Retail gigs drying up as automation spreads
The JoongAng Ilbo clocked four human cashiers versus 10 self-checkout counters with two employees backing up for 6 minutes at Lotte Mart in Seocho District, southern Seoul last November. The former group checked out 17 consumers, and the latter group checked out 12 consumers. For now, human cashiers are faster.
JoongAng Ilbo reporters also visited the 7-Eleven Signature store at Cheonggye Plaza, central Seoul. There, artificial intelligence (AI) and human cashiers were working together. AI cashier VENY, developed in 2017, is now found in 17 different 7-Eleven convenience stores nationwide. VENY senses and communicates with customers, assisting them as they check out. VENY costs roughly the same as the starting annual salary for college graduates. A low-end version of the VENY system is also available for one-tenth of the cost.
“If there is only one employee at the convenience store, he is caught up in the counter. Now, VENY can take the counter and the employee can do other duties,” a 7-Eleven employee said.
Lotte Mart retail stores employed a total workforce of 11,045 full-time and part-time employees as of December 2010, according to a business report from Lotte Shopping - approximately 122.7 employees per store. Eight years later, that total number had grown to 13,368, according to a December 2018 business report, but more widespread automation had caused a per-store drop of nearly 20 percent, to an average of 107.8 employees at each location.
At Emart, the country’s No. 1 discount store, a similar employment picture has taken shape in recent years.
At the time of its separation from Shinsegae Group in 2011, the retail giant was employing an average of 108 people per store. Employment climbed to 192.8 per store in 2015, before falling to 173.6 in 2017 and 164.6 in 2018.
However, the number of contract workers on Emart’s payrolls significantly increased during this period, from 16 (out of 15,000) in 2011 to a total of 414 by 2018.
Brick-and-mortar retail merchants are said to serve as “job gardens” in society, because operating a store requires a lot of work. Emart Group, with a market capitalization of 3.5 trillion won ($3 billion), employs 25,797 people. By contrast, Naver, which raises its sales by e-commerce alone, has a market cap of more than 30 trillion won but employs only 3,580 workers. E-commerce giant Coupang boasts a workforce of just 6,372 people.
With offline retail’s stagnant growth and weak domestic demand, options for those companies’ employees are increasingly limited because of automatic devices. Fewer shops are hiring people, and even these shops are trying to cut labor costs. The newly built distribution centers are structured in a way to require a minimal amount of workers. Most of the simple labor of sorting and collecting orders from new distribution centers for Emart and Coupang are now automated. Future automation is also expected to phase out the need for deliverymen.
“The industry that first loses jobs when introducing new technology is the retail industry,” said Kim Si-wuel, a consumer science professor at Konkuk University. “This is because the retail industry provides a lot of relatively low-value-added jobs.”
Anxiety within the existing workforce is tremendous. Shin Sang-hee worked as a cashier for seven years at an Emart in Jinjeop County in Namyangju, Gyeonggi. But last August, she was appointed to the processing service team and is now responsible for moving refrigerated and frozen goods from the freezers to the display shelves. Shin said three fellow cashiers were also sent to different departments once the retailer began installing self-checkout systems.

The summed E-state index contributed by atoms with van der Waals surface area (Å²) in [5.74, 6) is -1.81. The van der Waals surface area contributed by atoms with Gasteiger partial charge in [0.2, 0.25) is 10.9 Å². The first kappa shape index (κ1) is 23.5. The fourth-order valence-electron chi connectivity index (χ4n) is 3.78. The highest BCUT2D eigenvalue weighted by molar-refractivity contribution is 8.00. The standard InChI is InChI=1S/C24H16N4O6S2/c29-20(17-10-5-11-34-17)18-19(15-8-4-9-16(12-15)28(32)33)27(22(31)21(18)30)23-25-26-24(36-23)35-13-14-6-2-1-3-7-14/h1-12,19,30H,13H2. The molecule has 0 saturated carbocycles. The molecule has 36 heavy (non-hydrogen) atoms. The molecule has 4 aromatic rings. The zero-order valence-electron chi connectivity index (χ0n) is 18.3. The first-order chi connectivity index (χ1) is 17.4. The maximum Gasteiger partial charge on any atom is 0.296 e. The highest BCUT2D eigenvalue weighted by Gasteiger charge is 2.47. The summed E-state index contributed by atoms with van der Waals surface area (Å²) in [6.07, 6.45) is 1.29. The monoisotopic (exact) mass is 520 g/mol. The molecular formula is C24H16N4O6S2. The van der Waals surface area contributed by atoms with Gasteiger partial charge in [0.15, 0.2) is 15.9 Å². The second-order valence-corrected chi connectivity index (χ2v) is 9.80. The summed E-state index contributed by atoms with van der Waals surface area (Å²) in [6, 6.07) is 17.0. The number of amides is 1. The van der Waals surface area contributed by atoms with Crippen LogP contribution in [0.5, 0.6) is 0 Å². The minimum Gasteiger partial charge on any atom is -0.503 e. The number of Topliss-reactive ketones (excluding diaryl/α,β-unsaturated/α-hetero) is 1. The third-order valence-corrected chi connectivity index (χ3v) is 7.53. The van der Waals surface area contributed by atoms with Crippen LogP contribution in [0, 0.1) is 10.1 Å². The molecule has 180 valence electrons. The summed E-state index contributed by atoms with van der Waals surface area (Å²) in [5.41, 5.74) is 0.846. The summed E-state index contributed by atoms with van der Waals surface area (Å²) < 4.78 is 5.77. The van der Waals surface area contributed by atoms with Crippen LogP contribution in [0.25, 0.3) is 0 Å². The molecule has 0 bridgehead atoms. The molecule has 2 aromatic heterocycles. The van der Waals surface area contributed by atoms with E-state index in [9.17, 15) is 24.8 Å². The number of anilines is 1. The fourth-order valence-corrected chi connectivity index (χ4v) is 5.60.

Emart has expanded its self-checkout machines to 95 stores of its 142 stores nationwide.
“Emart’s intention to introduce the unmanned cashier is not taking their current employees into consideration,” said Kim Ju-hong, the chairman of Emart’s trade union.
And from 2012 to 2018, convenience store employment levels dropped from an average of 6.6 employees per store to 5.0. Last year, when the increase in the minimum wage was in full swing, the number went down even further.
“The retail industry is facing a structural downturn due to large-scale store regulation and competition with e-commerce,” said Kang Seok-gu, chief of the industrial policy team at the Korea Chamber of Commerce and Industry. “This results in a decrease in the number of employees in the distribution industry.”
As jobs continue to disappear from Korea’s retail industry, related labor policies are getting a closer look.
“Unlike the manufacturing industry, the working hours often vary in the distribution industry, depending on the economic flow and sales,” said Kim Dong-wook, social policy managing director at the Korea Enterprises Federation. “Rigid labor policy hinders job growth, especially in the distribution industry where labor costs significantly affect competitiveness.”
To discourage increases in automation, some experts believe the labor market needs to get more flexible.
“Labor-intensive industries, such as the distribution industry, need to adopt more elastic labor policies so that the companies can easily recruit more workers,” Sungkyunkwan University economics Professor Cho Joon-mo said.
Others say Korea lacks societal concern for the people who have been doing simple work to find new jobs.
“Partly-automated convenience store Amazon Go in Seattle only has eight workers, when there were once 60 workers,” Suh Yong-gu, business and economics professor at Sookmyung Women’s University said. He warned, “If we do not plan ahead in response to the job losses that future innovations may bring, there is going to be labor market chaos in Korea.”
BY SPECIAL REPORTING TEAM [firstname.lastname@example.org]